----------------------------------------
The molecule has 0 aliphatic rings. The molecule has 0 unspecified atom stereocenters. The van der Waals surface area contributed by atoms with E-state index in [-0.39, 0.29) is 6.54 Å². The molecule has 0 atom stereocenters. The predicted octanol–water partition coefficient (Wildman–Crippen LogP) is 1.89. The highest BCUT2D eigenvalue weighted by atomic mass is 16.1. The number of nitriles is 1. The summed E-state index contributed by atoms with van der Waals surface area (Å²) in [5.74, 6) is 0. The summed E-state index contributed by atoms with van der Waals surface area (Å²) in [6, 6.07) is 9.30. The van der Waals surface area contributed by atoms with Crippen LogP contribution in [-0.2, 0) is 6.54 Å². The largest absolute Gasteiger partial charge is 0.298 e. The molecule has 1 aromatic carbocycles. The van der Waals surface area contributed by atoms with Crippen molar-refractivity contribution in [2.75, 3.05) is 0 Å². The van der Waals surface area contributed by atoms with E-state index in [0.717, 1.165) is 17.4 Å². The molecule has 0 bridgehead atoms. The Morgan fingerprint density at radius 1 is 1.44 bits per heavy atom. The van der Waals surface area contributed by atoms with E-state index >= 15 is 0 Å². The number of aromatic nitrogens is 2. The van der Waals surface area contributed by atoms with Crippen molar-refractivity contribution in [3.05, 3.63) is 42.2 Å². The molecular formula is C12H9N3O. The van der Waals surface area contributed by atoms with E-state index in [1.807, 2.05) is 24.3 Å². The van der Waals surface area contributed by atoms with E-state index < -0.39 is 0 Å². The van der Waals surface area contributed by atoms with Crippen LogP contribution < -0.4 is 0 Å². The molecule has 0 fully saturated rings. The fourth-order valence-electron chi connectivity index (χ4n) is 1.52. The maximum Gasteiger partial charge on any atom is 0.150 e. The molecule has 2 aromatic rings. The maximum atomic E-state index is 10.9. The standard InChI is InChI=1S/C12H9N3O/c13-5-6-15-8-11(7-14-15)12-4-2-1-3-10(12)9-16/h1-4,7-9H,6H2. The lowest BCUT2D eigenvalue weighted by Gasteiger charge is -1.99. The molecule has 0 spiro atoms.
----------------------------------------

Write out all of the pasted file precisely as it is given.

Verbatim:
The molecule has 0 aliphatic rings. The molecule has 0 unspecified atom stereocenters. The van der Waals surface area contributed by atoms with E-state index in [-0.39, 0.29) is 6.54 Å². The molecule has 0 atom stereocenters. The predicted octanol–water partition coefficient (Wildman–Crippen LogP) is 1.89. The highest BCUT2D eigenvalue weighted by atomic mass is 16.1. The number of nitriles is 1. The summed E-state index contributed by atoms with van der Waals surface area (Å²) in [5.74, 6) is 0. The summed E-state index contributed by atoms with van der Waals surface area (Å²) in [6, 6.07) is 9.30. The van der Waals surface area contributed by atoms with Crippen LogP contribution in [-0.2, 0) is 6.54 Å². The largest absolute Gasteiger partial charge is 0.298 e. The molecule has 1 aromatic carbocycles. The van der Waals surface area contributed by atoms with Crippen molar-refractivity contribution in [2.75, 3.05) is 0 Å². The van der Waals surface area contributed by atoms with E-state index in [0.717, 1.165) is 17.4 Å². The molecule has 0 bridgehead atoms. The Morgan fingerprint density at radius 1 is 1.44 bits per heavy atom. The van der Waals surface area contributed by atoms with E-state index >= 15 is 0 Å². The number of aromatic nitrogens is 2. The van der Waals surface area contributed by atoms with Crippen molar-refractivity contribution in [3.05, 3.63) is 42.2 Å². The molecular formula is C12H9N3O. The van der Waals surface area contributed by atoms with E-state index in [1.807, 2.05) is 24.3 Å². The van der Waals surface area contributed by atoms with E-state index < -0.39 is 0 Å². The van der Waals surface area contributed by atoms with Crippen LogP contribution < -0.4 is 0 Å². The molecule has 0 fully saturated rings. The fourth-order valence-electron chi connectivity index (χ4n) is 1.52. The maximum Gasteiger partial charge on any atom is 0.150 e. The molecule has 2 aromatic rings. The maximum atomic E-state index is 10.9. The standard InChI is InChI=1S/C12H9N3O/c13-5-6-15-8-11(7-14-15)12-4-2-1-3-10(12)9-16/h1-4,7-9H,6H2. The lowest BCUT2D eigenvalue weighted by Gasteiger charge is -1.99. The molecule has 0 spiro atoms.